A 16-year-old Washington state boy is set to be arraigned today on charges that he bound his 8-year-old neighbor with duct tape and fatally injected him with a massive dose of insulin because the child was "bugging" him.
Ryan Alexander of Bellingham, Wash., pleaded not guilty Thursday during a bail hearing in Whatcom County Superior Court, and bail was set at $1 million. He was charged last week with aggravated first-degree murder in the April 19 death of 8-year-old Michael Busby, a neighbor who Alexander said had been "bugging" him.
Prosecutors said that Alexander brought the boy to a field near their homes, tied him up with duct tape, choked him with a stick and then injected him with a fatal dose of insulin.
They said after the boy died, Alexander took a razor blade and sliced deep gashes into the body.
Alexander is charged as an adult, and would face a mandatory sentence of life in prison without parole if convicted. He is too young to receive the death penalty.
If Alexander's family is able to post bail, another hearing will be held to determine whether further conditions are needed before his release, the prosecutor's office said. It is likely that Alexander would not be allowed within one mile of Busby's home, which is across the street from the house where his family lives, according to Chief Criminal Deputy Prosecutor Mac Setter.
The prosecutor said that Alexander was under house detention from school, subject to random calls from a computerized system to determine his whereabouts, when the alleged crime occurred.
Allegations of Mental Problems
Alexander's lawyer, public defender Eric Weight, said Thursday that he would seek to get a confession the boy gave to police in a squad car shortly after his arrest declared inadmissible as evidence, because of the teenager's mental problems.
He also said that police acted improperly when they treated the boy as they would any adult suspect.
"Juveniles are more inclined, psychologically, to admit things they might not necessarily have done," Weight said after the hearing Thursday.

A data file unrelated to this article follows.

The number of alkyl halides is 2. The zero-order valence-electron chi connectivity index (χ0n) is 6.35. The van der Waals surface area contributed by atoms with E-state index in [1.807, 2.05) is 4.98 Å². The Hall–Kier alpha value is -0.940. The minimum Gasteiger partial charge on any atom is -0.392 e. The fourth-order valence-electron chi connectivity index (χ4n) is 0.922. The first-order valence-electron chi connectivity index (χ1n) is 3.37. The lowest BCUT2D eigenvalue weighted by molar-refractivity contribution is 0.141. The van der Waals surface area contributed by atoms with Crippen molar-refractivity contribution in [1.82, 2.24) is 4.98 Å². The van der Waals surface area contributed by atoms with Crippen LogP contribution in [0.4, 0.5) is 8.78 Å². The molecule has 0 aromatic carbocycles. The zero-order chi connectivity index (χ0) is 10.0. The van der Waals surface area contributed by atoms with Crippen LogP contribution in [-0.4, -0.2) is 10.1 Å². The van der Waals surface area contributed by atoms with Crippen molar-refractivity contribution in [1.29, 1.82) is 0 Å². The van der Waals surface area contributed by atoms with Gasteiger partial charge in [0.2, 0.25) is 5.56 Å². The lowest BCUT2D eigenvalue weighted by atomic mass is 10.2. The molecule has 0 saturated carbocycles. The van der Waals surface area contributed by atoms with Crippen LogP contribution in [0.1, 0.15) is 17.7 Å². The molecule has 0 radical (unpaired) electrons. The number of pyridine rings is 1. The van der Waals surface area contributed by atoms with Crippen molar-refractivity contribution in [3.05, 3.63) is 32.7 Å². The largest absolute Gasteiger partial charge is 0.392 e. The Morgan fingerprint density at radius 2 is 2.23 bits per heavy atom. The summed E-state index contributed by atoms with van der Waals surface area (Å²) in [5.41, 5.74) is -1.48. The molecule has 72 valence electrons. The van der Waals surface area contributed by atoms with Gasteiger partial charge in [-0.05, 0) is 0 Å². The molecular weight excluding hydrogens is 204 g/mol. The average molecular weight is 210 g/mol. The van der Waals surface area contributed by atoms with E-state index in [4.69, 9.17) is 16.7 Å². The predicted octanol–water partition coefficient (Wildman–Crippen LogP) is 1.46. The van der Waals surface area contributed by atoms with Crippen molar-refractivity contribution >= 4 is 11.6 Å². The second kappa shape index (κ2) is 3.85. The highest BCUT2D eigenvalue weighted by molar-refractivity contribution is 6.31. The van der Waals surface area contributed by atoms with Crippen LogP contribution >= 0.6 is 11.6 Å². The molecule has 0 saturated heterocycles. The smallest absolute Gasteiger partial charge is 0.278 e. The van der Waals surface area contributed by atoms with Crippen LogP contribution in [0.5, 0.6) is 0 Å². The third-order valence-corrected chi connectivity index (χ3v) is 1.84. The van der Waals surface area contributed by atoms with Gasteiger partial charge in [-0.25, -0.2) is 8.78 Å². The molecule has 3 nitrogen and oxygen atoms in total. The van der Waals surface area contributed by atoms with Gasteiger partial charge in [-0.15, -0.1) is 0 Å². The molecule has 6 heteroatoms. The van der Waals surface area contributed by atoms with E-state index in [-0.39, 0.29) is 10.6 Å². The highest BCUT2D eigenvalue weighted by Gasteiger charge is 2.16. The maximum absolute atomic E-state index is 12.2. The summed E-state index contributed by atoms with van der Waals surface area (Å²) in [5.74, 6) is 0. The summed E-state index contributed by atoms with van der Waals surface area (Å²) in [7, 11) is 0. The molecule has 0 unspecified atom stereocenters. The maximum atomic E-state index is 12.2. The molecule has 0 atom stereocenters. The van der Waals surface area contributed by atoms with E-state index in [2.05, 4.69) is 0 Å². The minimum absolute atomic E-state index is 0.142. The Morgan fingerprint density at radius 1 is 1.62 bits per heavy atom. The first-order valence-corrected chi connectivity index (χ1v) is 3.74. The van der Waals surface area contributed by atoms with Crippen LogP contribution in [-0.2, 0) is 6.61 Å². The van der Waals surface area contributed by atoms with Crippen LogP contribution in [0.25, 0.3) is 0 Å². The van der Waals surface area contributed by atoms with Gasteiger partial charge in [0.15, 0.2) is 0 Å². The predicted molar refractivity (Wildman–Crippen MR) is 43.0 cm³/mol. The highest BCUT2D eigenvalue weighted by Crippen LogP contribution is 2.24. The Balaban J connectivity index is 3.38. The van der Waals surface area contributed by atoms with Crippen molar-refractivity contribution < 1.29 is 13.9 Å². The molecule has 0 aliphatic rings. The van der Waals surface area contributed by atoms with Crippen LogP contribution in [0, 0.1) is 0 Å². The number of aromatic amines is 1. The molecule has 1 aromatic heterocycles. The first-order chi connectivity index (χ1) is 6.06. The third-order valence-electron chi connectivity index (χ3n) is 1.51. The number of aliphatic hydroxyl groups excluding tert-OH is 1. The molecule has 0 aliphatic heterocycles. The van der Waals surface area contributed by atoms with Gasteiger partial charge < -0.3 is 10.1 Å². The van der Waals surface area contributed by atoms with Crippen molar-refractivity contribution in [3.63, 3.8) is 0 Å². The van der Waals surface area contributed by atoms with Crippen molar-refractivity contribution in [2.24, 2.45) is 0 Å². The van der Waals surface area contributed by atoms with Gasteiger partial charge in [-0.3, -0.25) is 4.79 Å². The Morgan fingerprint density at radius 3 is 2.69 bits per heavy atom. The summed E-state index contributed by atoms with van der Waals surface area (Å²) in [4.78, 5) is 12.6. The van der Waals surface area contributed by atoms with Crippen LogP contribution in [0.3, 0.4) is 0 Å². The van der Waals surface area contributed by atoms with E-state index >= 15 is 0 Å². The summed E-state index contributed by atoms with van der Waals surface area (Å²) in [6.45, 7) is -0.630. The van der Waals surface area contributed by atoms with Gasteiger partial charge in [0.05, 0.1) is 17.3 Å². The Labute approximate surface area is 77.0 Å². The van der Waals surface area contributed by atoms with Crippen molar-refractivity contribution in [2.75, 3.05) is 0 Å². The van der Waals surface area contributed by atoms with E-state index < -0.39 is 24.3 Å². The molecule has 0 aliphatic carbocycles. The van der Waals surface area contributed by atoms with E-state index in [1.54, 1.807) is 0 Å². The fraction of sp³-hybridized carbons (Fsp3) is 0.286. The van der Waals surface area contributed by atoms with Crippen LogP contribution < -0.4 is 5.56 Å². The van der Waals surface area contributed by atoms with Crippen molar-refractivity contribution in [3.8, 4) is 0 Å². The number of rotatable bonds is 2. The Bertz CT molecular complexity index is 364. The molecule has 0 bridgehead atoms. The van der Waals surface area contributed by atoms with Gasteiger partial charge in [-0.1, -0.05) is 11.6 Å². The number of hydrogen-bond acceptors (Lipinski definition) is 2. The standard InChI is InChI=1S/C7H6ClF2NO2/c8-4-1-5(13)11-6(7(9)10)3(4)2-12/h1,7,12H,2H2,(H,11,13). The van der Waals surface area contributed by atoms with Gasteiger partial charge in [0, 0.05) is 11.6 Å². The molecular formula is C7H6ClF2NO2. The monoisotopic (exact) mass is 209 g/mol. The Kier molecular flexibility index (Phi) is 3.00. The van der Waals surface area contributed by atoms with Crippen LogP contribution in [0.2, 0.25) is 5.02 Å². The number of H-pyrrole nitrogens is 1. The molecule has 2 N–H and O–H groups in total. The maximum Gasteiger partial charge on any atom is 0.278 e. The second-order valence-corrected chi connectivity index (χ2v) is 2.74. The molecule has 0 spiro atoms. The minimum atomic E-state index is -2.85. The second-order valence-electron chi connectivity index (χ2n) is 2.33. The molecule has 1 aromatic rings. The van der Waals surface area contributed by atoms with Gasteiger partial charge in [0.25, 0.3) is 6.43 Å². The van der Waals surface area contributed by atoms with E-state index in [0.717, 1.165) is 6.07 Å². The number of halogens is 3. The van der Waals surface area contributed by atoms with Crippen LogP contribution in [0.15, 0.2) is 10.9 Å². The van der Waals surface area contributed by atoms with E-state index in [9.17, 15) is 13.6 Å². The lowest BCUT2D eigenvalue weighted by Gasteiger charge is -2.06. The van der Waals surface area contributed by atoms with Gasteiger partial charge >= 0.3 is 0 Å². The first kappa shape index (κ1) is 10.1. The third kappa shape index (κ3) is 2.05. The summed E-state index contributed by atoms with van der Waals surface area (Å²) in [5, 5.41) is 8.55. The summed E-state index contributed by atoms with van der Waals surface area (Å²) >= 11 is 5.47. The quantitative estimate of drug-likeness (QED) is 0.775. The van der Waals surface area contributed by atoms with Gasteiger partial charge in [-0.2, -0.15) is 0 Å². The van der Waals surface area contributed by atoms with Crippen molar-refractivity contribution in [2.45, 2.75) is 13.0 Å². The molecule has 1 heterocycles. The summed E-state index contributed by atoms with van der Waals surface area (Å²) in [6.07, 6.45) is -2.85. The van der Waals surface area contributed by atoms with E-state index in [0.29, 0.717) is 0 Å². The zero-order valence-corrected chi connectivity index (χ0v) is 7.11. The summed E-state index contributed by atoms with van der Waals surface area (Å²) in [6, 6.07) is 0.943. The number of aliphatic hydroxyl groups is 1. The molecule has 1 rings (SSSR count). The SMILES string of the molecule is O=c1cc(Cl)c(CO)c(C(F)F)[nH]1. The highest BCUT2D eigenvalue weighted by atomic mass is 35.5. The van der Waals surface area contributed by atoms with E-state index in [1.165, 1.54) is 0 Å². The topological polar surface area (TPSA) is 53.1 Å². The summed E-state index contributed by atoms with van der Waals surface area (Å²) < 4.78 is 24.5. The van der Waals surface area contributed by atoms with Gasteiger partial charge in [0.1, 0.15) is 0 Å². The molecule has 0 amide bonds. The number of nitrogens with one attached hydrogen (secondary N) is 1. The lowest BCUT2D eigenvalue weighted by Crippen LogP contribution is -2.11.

"He's 16," Weight said. "Do you let 16-year-olds go off to war? Do we have 16-year-olds drinking? There are any number of factors about the development of an adolescent we have to consider."
There was other evidence besides the confession, including an adult witness who was in the field at the same time it was believed that Busby was killed, Setter said Thursday. The man told police he talked to a teenager who matched Alexander's description and the youth persuaded him not to walk in the direction of where Busby's body was found, the prosecutor said.
Police also found razor blades, insulin capsules and duct tape near Busby's body, and identical items were found at the 16-year-old's home, according to the prosecutor.
The boy's lawyer also said he will file a motion to get Alexander tried as a child, not an adult.
He claimed that despite the nature of the crime he is accused of committing, the boy's emotional and psychological problems make this a case that should be in juvenile court, because those courts are "designed for rehabilitation."
"There are issues in this case relative to mental health," he said. "In fact, once we retain expert opinion on this, I think that we'll find that though this  is his chronological age, his maturity age and other factors are significantly lower."
One neighbor of the two boys said she feared for the safety of other children if Alexander is released on bail, but said that if he is to be let out to await trial, it would be better if he were kept where people know him.
"A mile away isn't going to help any of those other little children," neighborhood resident Gina Hecock said. "If he stays on the little corner where he lives right now, at least we know about Ryan and we can keep an eye on him."
Then Hecock added that she felt the charges that he killed Busby should be enough to keep Ryan locked up.
"I hate to say that Michael died for all our kids, but he did. And if this is what is takes to get Ryan put away for life, so be it," she said.
ABC affiliate KOMO contributed to this report.